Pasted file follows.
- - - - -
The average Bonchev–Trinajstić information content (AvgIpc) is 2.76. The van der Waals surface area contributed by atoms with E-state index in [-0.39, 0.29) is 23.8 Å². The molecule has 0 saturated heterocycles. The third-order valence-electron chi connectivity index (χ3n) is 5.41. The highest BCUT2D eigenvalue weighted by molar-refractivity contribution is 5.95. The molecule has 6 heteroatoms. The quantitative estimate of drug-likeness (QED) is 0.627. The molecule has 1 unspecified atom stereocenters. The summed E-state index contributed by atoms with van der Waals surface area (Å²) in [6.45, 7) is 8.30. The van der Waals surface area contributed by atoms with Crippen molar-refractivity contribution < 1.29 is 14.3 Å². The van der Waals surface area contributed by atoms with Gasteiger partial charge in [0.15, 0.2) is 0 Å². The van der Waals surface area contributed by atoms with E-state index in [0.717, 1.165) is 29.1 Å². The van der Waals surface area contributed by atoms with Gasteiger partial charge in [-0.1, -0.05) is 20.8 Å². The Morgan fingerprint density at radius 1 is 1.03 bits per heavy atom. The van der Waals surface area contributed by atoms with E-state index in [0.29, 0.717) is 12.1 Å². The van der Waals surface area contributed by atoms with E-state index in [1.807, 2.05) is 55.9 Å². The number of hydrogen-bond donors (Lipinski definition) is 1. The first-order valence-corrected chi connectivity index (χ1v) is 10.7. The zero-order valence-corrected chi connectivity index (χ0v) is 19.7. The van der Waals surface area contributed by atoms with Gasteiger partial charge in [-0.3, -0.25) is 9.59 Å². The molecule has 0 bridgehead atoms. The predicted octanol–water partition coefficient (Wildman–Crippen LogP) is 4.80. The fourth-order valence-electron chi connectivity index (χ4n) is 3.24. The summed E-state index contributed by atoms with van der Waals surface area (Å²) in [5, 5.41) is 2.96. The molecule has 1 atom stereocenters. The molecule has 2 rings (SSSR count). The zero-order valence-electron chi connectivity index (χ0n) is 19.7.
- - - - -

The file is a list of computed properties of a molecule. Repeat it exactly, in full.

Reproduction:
The average Bonchev–Trinajstić information content (AvgIpc) is 2.76. The van der Waals surface area contributed by atoms with E-state index in [-0.39, 0.29) is 23.8 Å². The molecule has 0 saturated heterocycles. The third-order valence-electron chi connectivity index (χ3n) is 5.41. The highest BCUT2D eigenvalue weighted by molar-refractivity contribution is 5.95. The molecule has 6 heteroatoms. The quantitative estimate of drug-likeness (QED) is 0.627. The molecule has 1 unspecified atom stereocenters. The summed E-state index contributed by atoms with van der Waals surface area (Å²) in [6.45, 7) is 8.30. The van der Waals surface area contributed by atoms with Crippen molar-refractivity contribution < 1.29 is 14.3 Å². The van der Waals surface area contributed by atoms with Gasteiger partial charge in [0.15, 0.2) is 0 Å². The van der Waals surface area contributed by atoms with E-state index in [0.717, 1.165) is 29.1 Å². The van der Waals surface area contributed by atoms with Gasteiger partial charge in [-0.1, -0.05) is 20.8 Å². The Morgan fingerprint density at radius 1 is 1.03 bits per heavy atom. The van der Waals surface area contributed by atoms with E-state index in [0.29, 0.717) is 12.1 Å². The van der Waals surface area contributed by atoms with E-state index in [1.807, 2.05) is 55.9 Å². The number of hydrogen-bond donors (Lipinski definition) is 1. The first-order valence-corrected chi connectivity index (χ1v) is 10.7. The zero-order valence-corrected chi connectivity index (χ0v) is 19.7. The van der Waals surface area contributed by atoms with Gasteiger partial charge in [-0.3, -0.25) is 9.59 Å². The molecule has 0 bridgehead atoms. The predicted octanol–water partition coefficient (Wildman–Crippen LogP) is 4.80. The fourth-order valence-electron chi connectivity index (χ4n) is 3.24. The summed E-state index contributed by atoms with van der Waals surface area (Å²) in [5, 5.41) is 2.96. The molecule has 1 atom stereocenters. The molecule has 2 rings (SSSR count). The zero-order valence-electron chi connectivity index (χ0n) is 19.7.